Liz Minchin reports in today’s Age that the rate of increase in global carbon dioxide emissions between 2000 and 2004 was three times greater than in the 1990s. “That is faster than even the worst-case scenario modeled by the world’s leading scientists in the latest Intergovernmental Panel on Climate Change (IPCC) reports.”
A well-known way to get rid of unwelcome evidence is to bury it deep. This approach to the problem of global warming — burying the CO2 generated by industrial development (and human breathing, incidentally) — is one of the best on offer.
As well as producing “clean coal” in Australia, this technology holds out massive possibilities for export of technology along with the coal which is the cheapest source of energy and which will therefore be used whatever the costs in terms of damage to the environment.
Henry has been monitoring the research program that underpins this welcome industry initiative, and will keep interested parties updated.
An interested Goldmember, who wondered if “we long-suffering taxpayers will cop it in the neck yet again” asked Henry of the economics of “clean coal”, to which Henry replied:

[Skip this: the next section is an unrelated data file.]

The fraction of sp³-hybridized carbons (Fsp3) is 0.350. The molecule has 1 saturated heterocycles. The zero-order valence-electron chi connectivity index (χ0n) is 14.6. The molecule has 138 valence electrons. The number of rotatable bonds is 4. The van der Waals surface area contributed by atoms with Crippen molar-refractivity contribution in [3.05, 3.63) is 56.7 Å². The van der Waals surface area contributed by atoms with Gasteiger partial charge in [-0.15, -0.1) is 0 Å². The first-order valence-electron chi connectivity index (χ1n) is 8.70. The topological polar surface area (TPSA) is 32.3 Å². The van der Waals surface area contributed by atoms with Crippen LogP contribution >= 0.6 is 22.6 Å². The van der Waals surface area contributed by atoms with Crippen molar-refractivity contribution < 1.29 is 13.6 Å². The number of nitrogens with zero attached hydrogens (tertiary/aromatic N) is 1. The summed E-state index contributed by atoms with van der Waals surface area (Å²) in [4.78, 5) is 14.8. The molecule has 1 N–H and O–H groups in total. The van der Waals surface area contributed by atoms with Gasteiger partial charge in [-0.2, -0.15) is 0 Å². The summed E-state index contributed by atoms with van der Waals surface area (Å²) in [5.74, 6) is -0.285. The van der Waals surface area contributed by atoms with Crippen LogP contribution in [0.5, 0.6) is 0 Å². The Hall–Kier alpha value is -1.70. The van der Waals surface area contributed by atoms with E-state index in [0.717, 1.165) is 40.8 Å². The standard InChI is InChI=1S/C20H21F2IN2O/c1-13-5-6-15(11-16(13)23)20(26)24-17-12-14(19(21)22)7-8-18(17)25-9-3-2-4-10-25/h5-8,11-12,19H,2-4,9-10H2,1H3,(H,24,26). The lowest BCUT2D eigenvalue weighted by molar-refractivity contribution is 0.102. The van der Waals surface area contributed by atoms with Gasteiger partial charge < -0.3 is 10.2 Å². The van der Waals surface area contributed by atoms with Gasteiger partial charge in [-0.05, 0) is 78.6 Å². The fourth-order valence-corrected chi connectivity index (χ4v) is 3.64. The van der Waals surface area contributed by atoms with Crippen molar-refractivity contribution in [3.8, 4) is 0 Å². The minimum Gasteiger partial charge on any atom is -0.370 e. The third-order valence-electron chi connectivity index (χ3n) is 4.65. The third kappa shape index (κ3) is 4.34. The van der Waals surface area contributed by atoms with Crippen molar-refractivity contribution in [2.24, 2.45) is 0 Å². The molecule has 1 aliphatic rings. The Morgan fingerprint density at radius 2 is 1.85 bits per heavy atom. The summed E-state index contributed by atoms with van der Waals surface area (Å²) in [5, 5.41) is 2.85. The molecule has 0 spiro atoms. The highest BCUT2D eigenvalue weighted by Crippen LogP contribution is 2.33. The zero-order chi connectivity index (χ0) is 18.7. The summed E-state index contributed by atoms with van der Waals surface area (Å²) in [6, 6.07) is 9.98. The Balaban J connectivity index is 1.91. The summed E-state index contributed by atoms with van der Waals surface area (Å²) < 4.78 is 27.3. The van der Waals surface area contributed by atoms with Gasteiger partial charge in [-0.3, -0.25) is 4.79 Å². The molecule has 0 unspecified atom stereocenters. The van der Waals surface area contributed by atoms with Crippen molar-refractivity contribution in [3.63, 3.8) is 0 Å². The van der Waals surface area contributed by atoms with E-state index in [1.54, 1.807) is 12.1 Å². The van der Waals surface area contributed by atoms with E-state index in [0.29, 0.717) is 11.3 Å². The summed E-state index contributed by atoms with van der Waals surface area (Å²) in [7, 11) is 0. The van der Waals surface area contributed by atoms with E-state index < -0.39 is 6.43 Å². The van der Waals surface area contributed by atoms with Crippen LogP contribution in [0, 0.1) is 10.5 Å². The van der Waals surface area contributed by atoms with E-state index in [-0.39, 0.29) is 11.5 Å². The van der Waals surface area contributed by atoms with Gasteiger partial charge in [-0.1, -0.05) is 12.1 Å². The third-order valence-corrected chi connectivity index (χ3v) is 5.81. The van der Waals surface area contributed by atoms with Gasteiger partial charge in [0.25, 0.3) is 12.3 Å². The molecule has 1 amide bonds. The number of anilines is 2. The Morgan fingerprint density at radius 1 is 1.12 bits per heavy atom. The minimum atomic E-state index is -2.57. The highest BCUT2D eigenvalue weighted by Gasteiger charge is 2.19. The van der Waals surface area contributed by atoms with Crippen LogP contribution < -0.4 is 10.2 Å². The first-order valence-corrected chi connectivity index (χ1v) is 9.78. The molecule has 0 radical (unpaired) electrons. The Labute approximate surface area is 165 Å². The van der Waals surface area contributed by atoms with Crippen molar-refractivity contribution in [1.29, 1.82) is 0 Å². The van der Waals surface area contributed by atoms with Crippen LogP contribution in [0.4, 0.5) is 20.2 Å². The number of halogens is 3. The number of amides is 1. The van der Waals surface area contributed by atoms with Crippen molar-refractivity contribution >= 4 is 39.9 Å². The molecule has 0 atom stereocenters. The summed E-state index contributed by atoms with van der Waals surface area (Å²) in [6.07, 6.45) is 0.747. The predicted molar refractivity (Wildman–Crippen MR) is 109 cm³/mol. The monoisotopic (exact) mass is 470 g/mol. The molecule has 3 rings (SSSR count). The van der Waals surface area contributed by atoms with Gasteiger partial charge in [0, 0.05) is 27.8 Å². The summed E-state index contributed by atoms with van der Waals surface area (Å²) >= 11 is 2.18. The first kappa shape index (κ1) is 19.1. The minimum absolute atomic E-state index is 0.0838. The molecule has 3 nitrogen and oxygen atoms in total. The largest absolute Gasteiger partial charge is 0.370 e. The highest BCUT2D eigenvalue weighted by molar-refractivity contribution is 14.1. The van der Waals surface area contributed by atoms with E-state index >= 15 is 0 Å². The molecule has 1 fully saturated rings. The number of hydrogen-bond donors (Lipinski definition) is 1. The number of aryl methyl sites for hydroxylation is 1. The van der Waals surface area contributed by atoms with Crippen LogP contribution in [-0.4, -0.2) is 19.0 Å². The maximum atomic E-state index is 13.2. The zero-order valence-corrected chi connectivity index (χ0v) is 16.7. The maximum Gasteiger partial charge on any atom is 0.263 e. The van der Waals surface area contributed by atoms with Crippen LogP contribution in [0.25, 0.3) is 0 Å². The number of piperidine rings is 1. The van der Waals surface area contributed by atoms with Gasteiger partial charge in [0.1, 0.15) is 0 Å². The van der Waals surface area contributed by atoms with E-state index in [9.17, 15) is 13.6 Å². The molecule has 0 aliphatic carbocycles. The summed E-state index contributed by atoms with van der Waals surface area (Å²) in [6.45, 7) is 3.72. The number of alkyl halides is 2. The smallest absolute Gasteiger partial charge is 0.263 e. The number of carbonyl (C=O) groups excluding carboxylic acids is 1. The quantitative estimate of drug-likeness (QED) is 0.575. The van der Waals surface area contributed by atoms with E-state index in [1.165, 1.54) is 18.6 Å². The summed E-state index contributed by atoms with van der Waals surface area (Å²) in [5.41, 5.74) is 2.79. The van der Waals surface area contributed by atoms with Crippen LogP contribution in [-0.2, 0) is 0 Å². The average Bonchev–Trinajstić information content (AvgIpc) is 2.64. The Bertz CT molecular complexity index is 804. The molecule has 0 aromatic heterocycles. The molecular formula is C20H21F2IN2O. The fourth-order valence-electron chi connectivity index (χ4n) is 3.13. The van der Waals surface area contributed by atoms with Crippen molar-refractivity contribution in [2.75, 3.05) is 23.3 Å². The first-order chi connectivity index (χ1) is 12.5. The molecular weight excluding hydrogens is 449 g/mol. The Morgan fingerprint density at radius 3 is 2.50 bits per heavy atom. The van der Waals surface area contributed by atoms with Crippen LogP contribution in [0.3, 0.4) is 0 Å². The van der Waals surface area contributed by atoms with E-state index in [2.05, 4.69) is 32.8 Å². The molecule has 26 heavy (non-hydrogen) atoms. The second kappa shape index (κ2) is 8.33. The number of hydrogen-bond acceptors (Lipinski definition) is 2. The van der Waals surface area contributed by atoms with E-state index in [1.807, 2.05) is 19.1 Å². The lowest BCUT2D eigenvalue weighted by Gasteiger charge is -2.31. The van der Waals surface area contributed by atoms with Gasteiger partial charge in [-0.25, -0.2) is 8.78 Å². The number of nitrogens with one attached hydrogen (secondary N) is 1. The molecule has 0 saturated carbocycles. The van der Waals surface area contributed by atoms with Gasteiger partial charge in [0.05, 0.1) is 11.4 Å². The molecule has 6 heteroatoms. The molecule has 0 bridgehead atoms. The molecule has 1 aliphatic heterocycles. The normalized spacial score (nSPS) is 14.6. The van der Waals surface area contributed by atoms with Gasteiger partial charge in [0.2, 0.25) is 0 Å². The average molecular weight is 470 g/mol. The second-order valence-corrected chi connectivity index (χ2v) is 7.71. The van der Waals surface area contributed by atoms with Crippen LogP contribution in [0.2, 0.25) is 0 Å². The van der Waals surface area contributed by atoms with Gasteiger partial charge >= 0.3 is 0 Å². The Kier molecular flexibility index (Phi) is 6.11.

At the end of the day it is all a matter of what we are prepared to pay. The Oz article I quoted from asserted:
“Initial industry estimates put the cost of power from the proposed Kwinana station at more than $60 a megawatt hour, compared with less than $40/mWh for conventional coal fired operations and under $50/mWh for open cycle gas turbines. At this price a carbon price of $25 to $30 a tonne would be required to subsidise the Kwinana output cost”.
These numbers, and others we will see when the Government’s taskforce reports soon, give us some idea, but there is a long way to go before this debate settles down. I am prepared to pay more for power, electricity and water to provide insurance against the possibility that the world’s climate will soon reach an unpleasant tipping point that has huge consequences for our children and their children.
The Stern report argued that the cost of acting now was far lower than waiting, but Stern’s methodology has been questioned — for example, because he used a very low rate of interest to discount the future. Ross Garnaut’s report for Australia will give us a far stronger grip on this and related issues.
What needs to be paid might yet become a major issue in the forthcoming federal election, and I hope it does.
Read more at Henry Thornton.